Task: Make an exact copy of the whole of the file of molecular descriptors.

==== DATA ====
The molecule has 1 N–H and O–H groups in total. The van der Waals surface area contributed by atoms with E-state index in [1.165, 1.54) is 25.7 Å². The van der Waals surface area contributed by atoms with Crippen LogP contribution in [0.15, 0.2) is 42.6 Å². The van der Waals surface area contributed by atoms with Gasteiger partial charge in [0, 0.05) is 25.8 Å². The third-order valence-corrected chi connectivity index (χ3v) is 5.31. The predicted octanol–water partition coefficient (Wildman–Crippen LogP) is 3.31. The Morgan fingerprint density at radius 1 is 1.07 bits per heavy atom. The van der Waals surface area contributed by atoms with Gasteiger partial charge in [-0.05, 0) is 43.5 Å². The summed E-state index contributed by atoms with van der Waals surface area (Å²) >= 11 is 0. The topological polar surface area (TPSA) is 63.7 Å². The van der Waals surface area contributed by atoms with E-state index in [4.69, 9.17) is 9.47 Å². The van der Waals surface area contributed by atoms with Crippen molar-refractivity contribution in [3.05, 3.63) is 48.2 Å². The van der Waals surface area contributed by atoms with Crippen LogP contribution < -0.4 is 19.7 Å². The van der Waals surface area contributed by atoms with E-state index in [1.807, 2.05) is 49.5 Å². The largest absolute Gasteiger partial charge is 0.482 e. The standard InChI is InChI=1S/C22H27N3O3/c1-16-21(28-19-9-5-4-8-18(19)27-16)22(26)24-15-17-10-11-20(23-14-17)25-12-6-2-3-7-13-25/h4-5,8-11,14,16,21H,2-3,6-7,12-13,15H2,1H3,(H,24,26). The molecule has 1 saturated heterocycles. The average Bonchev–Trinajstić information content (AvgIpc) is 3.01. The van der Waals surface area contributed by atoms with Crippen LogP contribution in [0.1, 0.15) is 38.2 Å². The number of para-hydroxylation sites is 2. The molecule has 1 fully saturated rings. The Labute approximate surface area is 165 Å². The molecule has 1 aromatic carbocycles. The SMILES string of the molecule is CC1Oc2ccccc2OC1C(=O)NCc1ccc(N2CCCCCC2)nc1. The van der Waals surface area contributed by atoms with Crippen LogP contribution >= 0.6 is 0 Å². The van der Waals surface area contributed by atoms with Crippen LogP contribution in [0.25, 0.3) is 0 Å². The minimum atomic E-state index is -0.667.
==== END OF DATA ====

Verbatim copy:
The molecule has 1 N–H and O–H groups in total. The van der Waals surface area contributed by atoms with E-state index in [1.165, 1.54) is 25.7 Å². The van der Waals surface area contributed by atoms with Crippen LogP contribution in [0.15, 0.2) is 42.6 Å². The van der Waals surface area contributed by atoms with Gasteiger partial charge in [0, 0.05) is 25.8 Å². The third-order valence-corrected chi connectivity index (χ3v) is 5.31. The predicted octanol–water partition coefficient (Wildman–Crippen LogP) is 3.31. The Morgan fingerprint density at radius 1 is 1.07 bits per heavy atom. The van der Waals surface area contributed by atoms with Gasteiger partial charge in [-0.05, 0) is 43.5 Å². The summed E-state index contributed by atoms with van der Waals surface area (Å²) >= 11 is 0. The topological polar surface area (TPSA) is 63.7 Å². The van der Waals surface area contributed by atoms with E-state index in [4.69, 9.17) is 9.47 Å². The van der Waals surface area contributed by atoms with Crippen molar-refractivity contribution in [3.05, 3.63) is 48.2 Å². The van der Waals surface area contributed by atoms with Crippen LogP contribution < -0.4 is 19.7 Å². The van der Waals surface area contributed by atoms with E-state index in [1.807, 2.05) is 49.5 Å². The largest absolute Gasteiger partial charge is 0.482 e. The standard InChI is InChI=1S/C22H27N3O3/c1-16-21(28-19-9-5-4-8-18(19)27-16)22(26)24-15-17-10-11-20(23-14-17)25-12-6-2-3-7-13-25/h4-5,8-11,14,16,21H,2-3,6-7,12-13,15H2,1H3,(H,24,26). The molecule has 1 saturated heterocycles. The average Bonchev–Trinajstić information content (AvgIpc) is 3.01. The van der Waals surface area contributed by atoms with Crippen LogP contribution in [0.1, 0.15) is 38.2 Å². The number of para-hydroxylation sites is 2. The molecule has 1 fully saturated rings. The Labute approximate surface area is 165 Å². The molecule has 1 aromatic carbocycles. The SMILES string of the molecule is CC1Oc2ccccc2OC1C(=O)NCc1ccc(N2CCCCCC2)nc1. The van der Waals surface area contributed by atoms with Crippen LogP contribution >= 0.6 is 0 Å². The van der Waals surface area contributed by atoms with Crippen LogP contribution in [0.25, 0.3) is 0 Å². The minimum atomic E-state index is -0.667.